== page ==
The most characteristic symptom of heat stroke is a core body temperature above 105 degrees Fahrenheit. Other symptoms include: throbbing headache, dizziness and light-headedness, lack of sweating despite the heat, red, hot, and dry skin, muscle weakness or cramps, nausea and vomiting, rapid heartbeat, which may be either strong or weak, rapid, shallow breathing, confusion, disorientation, staggering, seizures, and unconsciousness.

If an individual is suffering from Heat stroke, immediately call 911 or transport him or her to a hospital. As with Heat exhaustion, move the individual to an air-conditioned environment or a cool, shady area and remove any unnecessary clothing. Focus your attention on cooling down his or her body temperature. This can be accomplished by fanning air over the patient while wetting his or her skin with water or by applying ice packs to armpits, groin, neck, and back. These areas are rich with blood vessels close to the surface of the skin and may aid in reducing the individual’s body temperature faster. If it is possible, immerse the patient in a shower or tub of cool ice water. If emergency response is delayed, call the hospital emergency room for additional instructions. Untreated Heat stroke may progress to coma or heat-related deaths due to kidney failure, heart failure or heat-induced brain damage.

Heat-related Illnesses signs and symptoms

When temperatures reach record highs, finding ways to stay cool are your best defenses against Heat exhaustion, Heat Stroke and other heat-related illnesses. Simple lifestyle changes may help to make the summer months more bearable.

Medicincenet.com offers the following tips for staying cool during the summer:

  • Alter your pattern of outdoor exercise to take advantage of cooler times (early morning or late evening)
  • Wear loose-fitting clothing, preferably of a light color. Cotton clothing will keep you cooler than many synthetics. Also protect yourself from the sun by wearing a wide-brimmed hat and sunglasses.
  • Avoid sunburn. Stay in the shade and use sunscreen with an SPF of at least 30.
  • Keep your home cool. Open windows, close shades, use an air conditioner.
  • Fill a spray bottle with water and keep it in the refrigerator for a quick refreshing spray to your face after being outdoors.
  • Fans can help circulate air and make you feel cooler even in an air-conditioned house. Applying cool water mist or wet towels before sitting in front of a fan is a quick way to cool off.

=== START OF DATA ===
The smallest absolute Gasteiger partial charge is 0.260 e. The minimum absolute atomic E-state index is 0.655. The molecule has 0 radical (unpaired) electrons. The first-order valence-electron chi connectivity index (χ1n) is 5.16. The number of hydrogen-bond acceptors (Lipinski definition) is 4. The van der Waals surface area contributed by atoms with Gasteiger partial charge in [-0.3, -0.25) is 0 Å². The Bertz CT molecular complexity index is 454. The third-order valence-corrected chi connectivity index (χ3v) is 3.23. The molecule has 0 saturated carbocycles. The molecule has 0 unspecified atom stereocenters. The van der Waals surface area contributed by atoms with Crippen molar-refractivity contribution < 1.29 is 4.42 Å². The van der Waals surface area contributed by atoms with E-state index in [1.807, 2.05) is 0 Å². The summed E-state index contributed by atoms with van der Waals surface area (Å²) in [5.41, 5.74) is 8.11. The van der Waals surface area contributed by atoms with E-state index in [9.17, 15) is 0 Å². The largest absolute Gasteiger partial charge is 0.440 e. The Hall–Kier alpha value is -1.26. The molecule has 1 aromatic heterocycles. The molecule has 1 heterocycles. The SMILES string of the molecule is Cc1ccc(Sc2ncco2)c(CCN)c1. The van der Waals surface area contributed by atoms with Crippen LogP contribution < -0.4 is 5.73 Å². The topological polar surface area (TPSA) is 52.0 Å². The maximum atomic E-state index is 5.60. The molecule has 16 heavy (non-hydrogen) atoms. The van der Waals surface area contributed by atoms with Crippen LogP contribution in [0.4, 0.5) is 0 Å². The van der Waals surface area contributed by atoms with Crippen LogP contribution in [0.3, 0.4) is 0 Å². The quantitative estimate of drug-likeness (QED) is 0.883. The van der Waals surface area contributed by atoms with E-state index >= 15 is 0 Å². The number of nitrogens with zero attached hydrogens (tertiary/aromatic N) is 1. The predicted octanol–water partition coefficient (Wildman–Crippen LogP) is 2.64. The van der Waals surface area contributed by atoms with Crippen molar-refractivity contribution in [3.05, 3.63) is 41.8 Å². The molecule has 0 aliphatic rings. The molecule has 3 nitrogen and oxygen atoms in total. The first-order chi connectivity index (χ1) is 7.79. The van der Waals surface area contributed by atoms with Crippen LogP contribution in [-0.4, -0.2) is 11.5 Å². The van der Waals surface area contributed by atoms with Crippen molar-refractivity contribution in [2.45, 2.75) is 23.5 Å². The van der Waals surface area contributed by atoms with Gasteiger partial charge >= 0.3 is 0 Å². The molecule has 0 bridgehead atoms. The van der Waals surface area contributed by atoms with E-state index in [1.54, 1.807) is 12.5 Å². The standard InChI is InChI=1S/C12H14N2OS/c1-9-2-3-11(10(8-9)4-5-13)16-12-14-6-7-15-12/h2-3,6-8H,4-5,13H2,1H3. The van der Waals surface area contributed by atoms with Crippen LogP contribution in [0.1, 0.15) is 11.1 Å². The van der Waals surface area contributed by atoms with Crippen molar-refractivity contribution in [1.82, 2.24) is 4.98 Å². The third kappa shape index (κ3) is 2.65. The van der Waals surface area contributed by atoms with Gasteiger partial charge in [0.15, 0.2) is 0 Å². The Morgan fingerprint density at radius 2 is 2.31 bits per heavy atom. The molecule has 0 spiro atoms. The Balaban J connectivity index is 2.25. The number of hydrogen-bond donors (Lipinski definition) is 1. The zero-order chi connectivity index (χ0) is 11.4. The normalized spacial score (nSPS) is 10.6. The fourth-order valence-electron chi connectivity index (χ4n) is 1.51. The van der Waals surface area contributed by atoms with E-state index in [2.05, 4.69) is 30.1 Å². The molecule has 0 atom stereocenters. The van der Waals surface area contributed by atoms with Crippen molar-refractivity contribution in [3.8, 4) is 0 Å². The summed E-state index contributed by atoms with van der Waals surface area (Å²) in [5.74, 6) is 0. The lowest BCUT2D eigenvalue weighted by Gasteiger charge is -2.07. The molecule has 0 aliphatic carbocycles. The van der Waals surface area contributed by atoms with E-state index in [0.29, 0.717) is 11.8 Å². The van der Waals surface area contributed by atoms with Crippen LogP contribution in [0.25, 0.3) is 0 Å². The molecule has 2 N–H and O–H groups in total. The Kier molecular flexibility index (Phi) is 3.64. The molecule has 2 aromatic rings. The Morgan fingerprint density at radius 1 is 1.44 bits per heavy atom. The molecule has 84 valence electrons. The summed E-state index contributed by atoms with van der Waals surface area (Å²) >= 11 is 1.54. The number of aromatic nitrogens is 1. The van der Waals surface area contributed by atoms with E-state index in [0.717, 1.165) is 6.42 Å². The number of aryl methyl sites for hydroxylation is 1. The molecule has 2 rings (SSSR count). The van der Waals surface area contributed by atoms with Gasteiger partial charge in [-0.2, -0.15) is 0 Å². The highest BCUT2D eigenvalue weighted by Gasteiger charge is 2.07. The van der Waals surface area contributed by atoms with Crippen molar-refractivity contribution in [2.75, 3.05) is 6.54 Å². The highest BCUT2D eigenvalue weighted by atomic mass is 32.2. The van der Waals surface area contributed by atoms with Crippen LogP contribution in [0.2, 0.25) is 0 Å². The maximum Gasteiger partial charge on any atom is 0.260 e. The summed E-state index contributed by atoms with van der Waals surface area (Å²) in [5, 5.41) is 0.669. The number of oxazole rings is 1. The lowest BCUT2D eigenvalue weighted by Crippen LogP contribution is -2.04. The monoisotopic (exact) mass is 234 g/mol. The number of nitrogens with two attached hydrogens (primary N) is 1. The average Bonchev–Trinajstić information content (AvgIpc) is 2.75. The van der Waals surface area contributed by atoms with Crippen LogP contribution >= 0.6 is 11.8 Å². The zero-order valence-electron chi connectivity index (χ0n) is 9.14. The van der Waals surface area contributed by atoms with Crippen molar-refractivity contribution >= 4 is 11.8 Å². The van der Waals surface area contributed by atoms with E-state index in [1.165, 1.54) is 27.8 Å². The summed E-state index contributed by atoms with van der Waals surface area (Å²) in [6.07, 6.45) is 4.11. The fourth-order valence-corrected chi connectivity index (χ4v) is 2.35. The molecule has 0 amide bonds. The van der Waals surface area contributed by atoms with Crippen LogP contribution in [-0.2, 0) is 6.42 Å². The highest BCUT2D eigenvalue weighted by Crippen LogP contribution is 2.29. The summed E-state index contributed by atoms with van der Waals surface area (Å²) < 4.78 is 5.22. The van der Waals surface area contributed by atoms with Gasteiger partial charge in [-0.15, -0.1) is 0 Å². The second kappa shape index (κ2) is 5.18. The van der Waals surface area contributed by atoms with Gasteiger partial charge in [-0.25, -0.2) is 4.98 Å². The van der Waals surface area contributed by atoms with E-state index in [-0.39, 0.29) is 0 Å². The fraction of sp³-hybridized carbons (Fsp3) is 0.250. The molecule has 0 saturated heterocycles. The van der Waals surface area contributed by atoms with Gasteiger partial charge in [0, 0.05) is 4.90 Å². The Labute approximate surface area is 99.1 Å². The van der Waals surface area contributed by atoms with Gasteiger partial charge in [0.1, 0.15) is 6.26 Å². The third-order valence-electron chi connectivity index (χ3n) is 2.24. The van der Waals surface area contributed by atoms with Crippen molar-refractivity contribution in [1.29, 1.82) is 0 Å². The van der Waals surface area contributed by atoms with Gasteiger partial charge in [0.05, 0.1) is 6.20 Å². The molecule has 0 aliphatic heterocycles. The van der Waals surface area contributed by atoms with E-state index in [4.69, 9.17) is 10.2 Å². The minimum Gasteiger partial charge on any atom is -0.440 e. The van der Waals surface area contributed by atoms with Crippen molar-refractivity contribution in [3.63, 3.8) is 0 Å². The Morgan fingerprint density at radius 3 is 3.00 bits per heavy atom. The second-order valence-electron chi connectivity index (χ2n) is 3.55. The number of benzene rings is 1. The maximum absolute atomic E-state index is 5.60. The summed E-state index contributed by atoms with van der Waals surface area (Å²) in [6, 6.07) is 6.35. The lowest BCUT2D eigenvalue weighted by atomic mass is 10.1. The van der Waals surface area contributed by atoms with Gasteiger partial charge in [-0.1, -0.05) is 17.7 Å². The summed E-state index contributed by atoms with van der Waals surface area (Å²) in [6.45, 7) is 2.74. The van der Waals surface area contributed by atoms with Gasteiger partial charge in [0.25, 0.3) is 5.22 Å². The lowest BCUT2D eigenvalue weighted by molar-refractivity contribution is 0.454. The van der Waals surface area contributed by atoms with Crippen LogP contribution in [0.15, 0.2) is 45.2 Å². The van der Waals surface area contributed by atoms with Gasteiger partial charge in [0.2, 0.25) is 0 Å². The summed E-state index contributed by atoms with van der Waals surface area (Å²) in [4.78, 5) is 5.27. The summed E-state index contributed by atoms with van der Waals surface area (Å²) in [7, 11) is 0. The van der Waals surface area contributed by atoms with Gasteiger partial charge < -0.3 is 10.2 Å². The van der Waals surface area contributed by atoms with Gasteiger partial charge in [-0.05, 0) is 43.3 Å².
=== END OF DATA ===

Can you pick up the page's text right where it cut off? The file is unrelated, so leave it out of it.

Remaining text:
• Try storing lotions or cosmetic toners in the refrigerator to use on hot, overtired feet.
  • Keep plastic bottles of water in the freezer; grab one when you’re ready to go outside. As the ice melts, you’ll have a supply of cold water with you.
  • Pour a bit of ice cold water into a hat and then quickly place it on your head.
  • Avoid caffeine and alcohol as these will promote dehydration. Drink cool, non-alcoholic beverages (water, sports drinks or other sources of electrolytes); don’t wait until you are thirsty.
  • Try lighter, more frequent small meals or snacks containing cold fruit or low fat dairy products. As an added benefit, you won’t have to cook next to a hot stove. Or try grilling outdoors.
  • If you don’t have air-conditioning, arrange to spend parts of the day in a shopping mall, public library, Movie Theater, or other public space that is cool.
  • Use public water parks, pools or take a cool bath or shower.
  • If the heat is intolerable, stay indoors when you can and avoid activities in direct sunlight or on hot asphalt surfaces.
  • Check on family, friends, and neighbors who do not have air conditioning and who spend much of their time alone. Also pay special attention to the elderly, infants, and anyone with a chronic illness, as they may dehydrate easily and be more susceptible to heat-related illnesses.
  • Don’t forget about Fido! Pets need protection from dehydration and heat-related illnesses, too.
  • Never leave children or pets alone in a parked car.

*Sources: Kelly Tomasic, M.D, webmd.com, Ohio Department of Health, medicinenet.com, MayoClinic.com

ACH Offers Diabetes Prevention Program

The Group Lifestyle Balance program (GLB) will be offered at Alliance Community Hospital. This is a year-long diabetes prevention program geared toward lifestyle changes to promote weight loss. The curriculum was developed by the University of Pittsburgh Diabetes Prevention Program.

The class will meet weekly for the first 3 months, bimonthly for the next 3 months, and weekly for the remaining 6 months. The program for 2013 is scheduled to kick off in February and continue through December 2013.

Participants must be willing to commit to changes in their diet and physical activity. Daily food intake and exercise must be monitored, while weight measurements will be taken each meeting.

In order to register for GLB, please follow this procedure for securing a place in class:

  1. Physician completes Group Lifestyle Balance Program Referral Form and signs. Please include pertinent lab work on the form. The participant is given the completed referral form and must contact the Educational Services Department at Alliance Community Hospital at 330-596-7888 to register. (Completed referral form must be turned in prior to Class 1 on February 5,2013). Class size will be limited to the first 20 eligible participants.
  2. The participant will receive a phone call from a GLB coach to confirm registration and answer any questions they may have. 
  3. There will be a minimal charge ($50) for the course in order to cover materials. Payment is due by February 5.

 Please call ACH’s Educational Services Department at 330-596-7888 for eligibility information.